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Mahabharata of Krishna-Dwaipayana Vyasa
translated by Kisari Mohan Ganguli

Mahabharata of Vyasa (Badarayana, krishna-dwaipayana) translated by Kisari Mohan Ganguli is perhaps the most complete translation available in public domain. Mahabharata is the most popular scripture of Hindus and Mahabharata is considered as the fifth veda. We hope this translation is helping you.

76

"Sanjaya said, 'During the progress of the fierce engagement, Bhima, while fighting along, being encompassed by innumerable foes, addressed his driver, saying, "Bear me into the midst of the Dhartarashtra host. Proceed, O charioteer, with speed, borne by these steeds. I will despatch all these Dhartarashtras to the presence of Yama." Thus urged by Bhimasena, the charioteer proceeded, quickly and with great impetuosity, against thy son's host to that spot whence Bhima desired to slaughter it. Then a large number of Kaurava troops, with elephants and cars and horse and foot, advanced against him from all sides. They then, from every side, began to strike that foremost of vehicles belonging to Bhima, with numerous arrows. The high-souled Bhima, however, with his own shafts of golden wings, cut off all those advancing arrows of his enemies. Thus cut off into two or three fragments with Bhima's arrows, those shafts, equipped with golden wings, of his enemies, fell down on the earth. Then, O king, amongst those foremost of Kshatriyas, struck with Bhima's shafts, the elephants and cars and horse and foot, set up a loud wail, O monarch, that resembled the din made by mountains when riven with thunder. Thus struck by Bhima, those foremost of Kshatriyas, their limbs pierced with Bhima's powerful shafts, rushed against Bhima in that battle from every side, like new-fledged birds towards a tree. When thy troops thus rushed against him, Bhima of furious impetuosity displayed all his vim like Destroyer himself armed with a mace when he burns and exterminates all creatures at the end of the Yuga. Thy soldiers were unable to resist in that battle that fierce forcible energy of Bhima endued with fierce impetuosity, like that of the Destroyer himself of wide open mouth when he rusheth at the end of the Yuga for exterminating all creatures. Then, O Bharata, like masses of clouds scattered by the tempest the Bharata host, thus mangled and burnt in that battle by the high-souled Bhima, broke and fled in fear in all directions. Then the mighty Bhimasena of great intelligence once more cheerfully said unto his charioteer, "Ascertain, O Suta, whether those assembled cars and standards that are advancing towards me, are ours or the enemy's. Absorbed in battle, I am unable to distinguish them. Let me not shroud our own troops with my shafts. O Visoka, beholding hostile warriors and cars and the tops of their standards on all sides, I am greatly afflicted. The king is in pain. The diadem-decked Arjuna also has not yet come. These things, O Suta, fill my heart with sorrow. Even this is my grief, O charioteer, that king Yudhishthira the just should have gone away, leaving me in the midst of the enemy. I do not know whether he, as also Vibhatsu, is alive or dead. This adds to my sorrow. I shall, however, though filled with great grief, destroy those hostile troops of great might. Thus slaughtering in the midst of battle my assembled foes, I shall rejoice with thee today. Examining all the quivers containing my arrows, tell me, O Suta, ascertaining the matter well, what quantity of arrows is still left on my car, that is, how much of what sort."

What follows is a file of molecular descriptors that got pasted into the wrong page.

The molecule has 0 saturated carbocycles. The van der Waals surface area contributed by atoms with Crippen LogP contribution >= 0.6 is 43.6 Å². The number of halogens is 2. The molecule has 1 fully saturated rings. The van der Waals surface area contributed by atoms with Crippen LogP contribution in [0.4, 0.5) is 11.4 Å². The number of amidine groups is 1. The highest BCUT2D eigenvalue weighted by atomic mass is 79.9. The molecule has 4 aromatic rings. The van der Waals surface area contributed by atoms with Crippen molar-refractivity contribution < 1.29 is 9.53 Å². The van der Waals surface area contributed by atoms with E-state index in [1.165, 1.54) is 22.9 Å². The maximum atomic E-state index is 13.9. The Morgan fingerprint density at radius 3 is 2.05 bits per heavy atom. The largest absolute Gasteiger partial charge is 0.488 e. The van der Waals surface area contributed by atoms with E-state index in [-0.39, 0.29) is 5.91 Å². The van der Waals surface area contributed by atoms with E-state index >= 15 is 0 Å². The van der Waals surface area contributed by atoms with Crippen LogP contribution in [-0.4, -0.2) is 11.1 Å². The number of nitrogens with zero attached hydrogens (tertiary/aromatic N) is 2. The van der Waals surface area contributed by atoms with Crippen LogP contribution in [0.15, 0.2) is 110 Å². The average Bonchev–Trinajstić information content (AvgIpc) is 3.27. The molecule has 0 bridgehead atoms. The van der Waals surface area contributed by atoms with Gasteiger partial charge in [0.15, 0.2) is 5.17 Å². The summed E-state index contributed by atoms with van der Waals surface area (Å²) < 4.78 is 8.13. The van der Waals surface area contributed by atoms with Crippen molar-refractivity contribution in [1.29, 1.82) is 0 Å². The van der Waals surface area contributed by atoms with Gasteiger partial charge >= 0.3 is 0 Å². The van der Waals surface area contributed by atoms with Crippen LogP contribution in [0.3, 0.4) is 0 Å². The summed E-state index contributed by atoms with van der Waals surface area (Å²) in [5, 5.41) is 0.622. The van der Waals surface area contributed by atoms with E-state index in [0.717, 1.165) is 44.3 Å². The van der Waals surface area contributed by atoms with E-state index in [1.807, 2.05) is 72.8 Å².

"'Thus commanded, Visoka said, "Of arrows, O hero, thou hast yet 60,000, while thy razor-headed shafts number 10,000, and broad-headed ones number as much. Of cloth-yard shafts thou hast still 2,000, O hero, and of Pradaras thou hast still, O Partha, 3,000! Indeed, of the weapons, O son of Pandu, the portion that still remains is not capable of being borne, if placed on carts, by six bullocks. Shoot and hurl them, O learned one, for of maces and swords and other weapons used with the arms alone, thou hast thousands upon thousands, as also lances and scimitars and darts and spears! Never fear that thy weapons will be exhausted."